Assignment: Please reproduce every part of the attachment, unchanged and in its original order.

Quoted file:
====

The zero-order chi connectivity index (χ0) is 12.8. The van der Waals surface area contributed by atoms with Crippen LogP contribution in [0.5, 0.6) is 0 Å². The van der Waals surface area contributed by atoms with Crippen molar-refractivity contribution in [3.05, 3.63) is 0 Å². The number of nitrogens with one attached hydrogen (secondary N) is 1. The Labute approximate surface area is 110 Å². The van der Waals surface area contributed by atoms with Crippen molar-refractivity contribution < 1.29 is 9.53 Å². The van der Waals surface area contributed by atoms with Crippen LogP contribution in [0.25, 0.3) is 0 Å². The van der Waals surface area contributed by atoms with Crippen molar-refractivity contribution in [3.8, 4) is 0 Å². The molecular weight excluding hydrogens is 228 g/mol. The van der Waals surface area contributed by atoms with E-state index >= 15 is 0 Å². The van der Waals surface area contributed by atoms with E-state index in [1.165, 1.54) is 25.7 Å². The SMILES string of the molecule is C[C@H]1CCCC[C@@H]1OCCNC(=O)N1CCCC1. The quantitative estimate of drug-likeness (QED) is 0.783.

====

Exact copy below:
The zero-order chi connectivity index (χ0) is 12.8. The van der Waals surface area contributed by atoms with Crippen LogP contribution in [0.5, 0.6) is 0 Å². The van der Waals surface area contributed by atoms with Crippen molar-refractivity contribution in [3.05, 3.63) is 0 Å². The number of nitrogens with one attached hydrogen (secondary N) is 1. The Labute approximate surface area is 110 Å². The van der Waals surface area contributed by atoms with Crippen molar-refractivity contribution < 1.29 is 9.53 Å². The van der Waals surface area contributed by atoms with Crippen LogP contribution in [0.25, 0.3) is 0 Å². The van der Waals surface area contributed by atoms with Crippen molar-refractivity contribution in [3.8, 4) is 0 Å². The molecular weight excluding hydrogens is 228 g/mol. The van der Waals surface area contributed by atoms with E-state index >= 15 is 0 Å². The van der Waals surface area contributed by atoms with E-state index in [1.165, 1.54) is 25.7 Å². The SMILES string of the molecule is C[C@H]1CCCC[C@@H]1OCCNC(=O)N1CCCC1. The quantitative estimate of drug-likeness (QED) is 0.783.